When It Comes To Texas Vs. Planned Parenthood, How Do You Know Who Is Winning?


Texas is slowly phasing out subsidies to clinics meant to provide low- or no-cost contraceptives and reproductive health care, determined to not allow a cent to go to any Planned Parenthood affiliate or any other organization that is associated — no matter how distantly — with a provider of safe abortion services.  But in the battle over who should or shouldn’t be funded with the state’s Women’s Health Program funding, one issue has evolved into two separate lawsuits.

According to the Associated Press, the first suit involves the state saying that the government has no right to decide which entities the state chooses to support with federal Medicaid dollars. The second has Planned Parenthood contending that the state has no right to decide which entities the state funds with federal Medicaid dollars.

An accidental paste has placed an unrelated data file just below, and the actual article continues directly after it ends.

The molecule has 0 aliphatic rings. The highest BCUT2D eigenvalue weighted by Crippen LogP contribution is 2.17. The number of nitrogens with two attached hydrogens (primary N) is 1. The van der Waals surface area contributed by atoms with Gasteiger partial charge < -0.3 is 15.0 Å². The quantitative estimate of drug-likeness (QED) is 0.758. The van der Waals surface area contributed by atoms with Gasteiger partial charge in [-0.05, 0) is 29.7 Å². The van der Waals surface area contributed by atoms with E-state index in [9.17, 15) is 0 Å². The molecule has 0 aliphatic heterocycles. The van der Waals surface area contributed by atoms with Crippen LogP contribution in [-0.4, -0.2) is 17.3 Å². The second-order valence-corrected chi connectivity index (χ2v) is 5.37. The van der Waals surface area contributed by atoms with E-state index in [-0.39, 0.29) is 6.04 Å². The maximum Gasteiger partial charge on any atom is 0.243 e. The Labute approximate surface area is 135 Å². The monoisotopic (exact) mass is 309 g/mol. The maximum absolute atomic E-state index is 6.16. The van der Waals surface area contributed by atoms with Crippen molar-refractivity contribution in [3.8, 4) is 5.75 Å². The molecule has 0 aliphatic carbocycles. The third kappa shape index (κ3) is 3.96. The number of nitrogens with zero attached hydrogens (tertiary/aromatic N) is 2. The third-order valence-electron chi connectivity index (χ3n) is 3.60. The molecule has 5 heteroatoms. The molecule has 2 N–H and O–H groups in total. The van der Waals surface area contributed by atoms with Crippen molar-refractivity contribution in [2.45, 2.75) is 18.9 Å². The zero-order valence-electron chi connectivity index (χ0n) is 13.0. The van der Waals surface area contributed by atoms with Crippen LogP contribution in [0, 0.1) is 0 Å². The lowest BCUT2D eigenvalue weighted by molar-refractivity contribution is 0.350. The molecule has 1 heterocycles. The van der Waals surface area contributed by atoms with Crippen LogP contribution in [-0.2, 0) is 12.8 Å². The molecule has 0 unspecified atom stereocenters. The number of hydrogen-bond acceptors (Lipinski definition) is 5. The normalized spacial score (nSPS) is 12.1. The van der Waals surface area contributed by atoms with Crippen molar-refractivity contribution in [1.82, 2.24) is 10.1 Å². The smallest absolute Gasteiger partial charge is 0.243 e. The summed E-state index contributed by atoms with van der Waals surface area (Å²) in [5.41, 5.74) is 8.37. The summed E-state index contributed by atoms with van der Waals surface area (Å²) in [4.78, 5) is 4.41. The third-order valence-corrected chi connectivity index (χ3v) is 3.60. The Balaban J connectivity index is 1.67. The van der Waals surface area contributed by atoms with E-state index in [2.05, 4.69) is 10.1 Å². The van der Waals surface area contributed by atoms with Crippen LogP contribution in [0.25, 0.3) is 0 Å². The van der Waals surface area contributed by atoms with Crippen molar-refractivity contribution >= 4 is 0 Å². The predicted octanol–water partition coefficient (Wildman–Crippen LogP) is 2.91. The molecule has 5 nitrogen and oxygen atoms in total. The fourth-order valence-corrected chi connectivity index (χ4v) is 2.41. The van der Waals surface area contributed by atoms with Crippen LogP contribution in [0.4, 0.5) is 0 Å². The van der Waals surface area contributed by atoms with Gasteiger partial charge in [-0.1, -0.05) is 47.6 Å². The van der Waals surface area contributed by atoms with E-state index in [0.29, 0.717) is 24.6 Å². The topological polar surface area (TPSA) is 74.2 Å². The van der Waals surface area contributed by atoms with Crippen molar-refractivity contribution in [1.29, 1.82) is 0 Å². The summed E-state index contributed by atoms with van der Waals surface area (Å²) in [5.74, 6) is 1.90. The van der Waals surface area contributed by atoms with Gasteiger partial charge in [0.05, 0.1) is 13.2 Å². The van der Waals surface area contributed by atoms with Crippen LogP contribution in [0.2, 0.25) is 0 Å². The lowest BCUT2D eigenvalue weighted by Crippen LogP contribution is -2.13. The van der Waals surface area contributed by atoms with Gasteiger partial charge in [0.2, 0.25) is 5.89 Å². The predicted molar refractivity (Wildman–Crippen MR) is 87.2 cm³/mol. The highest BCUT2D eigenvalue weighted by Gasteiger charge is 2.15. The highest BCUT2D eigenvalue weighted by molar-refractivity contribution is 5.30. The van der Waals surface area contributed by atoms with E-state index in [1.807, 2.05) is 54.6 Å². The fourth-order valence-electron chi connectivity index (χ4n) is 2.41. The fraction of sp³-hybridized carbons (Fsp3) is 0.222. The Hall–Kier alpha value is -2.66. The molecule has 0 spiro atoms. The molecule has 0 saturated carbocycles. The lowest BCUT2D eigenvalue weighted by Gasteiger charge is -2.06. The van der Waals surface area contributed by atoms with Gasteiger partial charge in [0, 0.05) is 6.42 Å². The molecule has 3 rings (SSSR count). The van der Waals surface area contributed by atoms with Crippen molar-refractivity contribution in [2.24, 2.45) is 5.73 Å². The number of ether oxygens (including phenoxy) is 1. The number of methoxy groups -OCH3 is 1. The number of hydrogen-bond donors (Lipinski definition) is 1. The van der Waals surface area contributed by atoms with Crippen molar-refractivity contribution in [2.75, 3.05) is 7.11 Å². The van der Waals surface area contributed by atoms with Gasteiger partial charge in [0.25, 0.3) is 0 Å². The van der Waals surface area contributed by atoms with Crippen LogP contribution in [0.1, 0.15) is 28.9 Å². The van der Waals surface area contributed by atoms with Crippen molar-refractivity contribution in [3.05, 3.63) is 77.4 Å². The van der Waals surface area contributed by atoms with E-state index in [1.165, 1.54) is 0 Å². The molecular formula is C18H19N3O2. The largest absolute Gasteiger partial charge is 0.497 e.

Texas appears to be saying it’s an “Our way or the highway” proposition — denying federal Medicaid dollars to any recipient that either provides, is associated with, or advocates for safe abortion services must be eliminated or lawmakers won’t allow the program to exist at all. 

[Texas Attorney General Greg] Abbott said the law was needed to gain support from lawmakers who did not want to fund a program that provided taxpayer money to Planned Parenthood or any groups that provide elective abortions.

“Without this statutory restriction on abortion subsidies, the Women’s Health Program would not exist because the Texas Legislature would not have authorized its creation,” Abbott writes.

So is the federal government undermining the state government’s right to legislate?  Or, is the federal government right in saying “if you want our money, you must use it as we say?”  Wanting to have all of the federal dollars but with none of the strings seems an awful lot like having your cake and eating it, too.

The Associated Press writes that the first decisions — whether or not to place the law de-funding Planned Parenthood under injunction — will happen on April 30th, and will provide a much needed preview of how strong the state’s case is when it comes to reallocating Medicaid funds.

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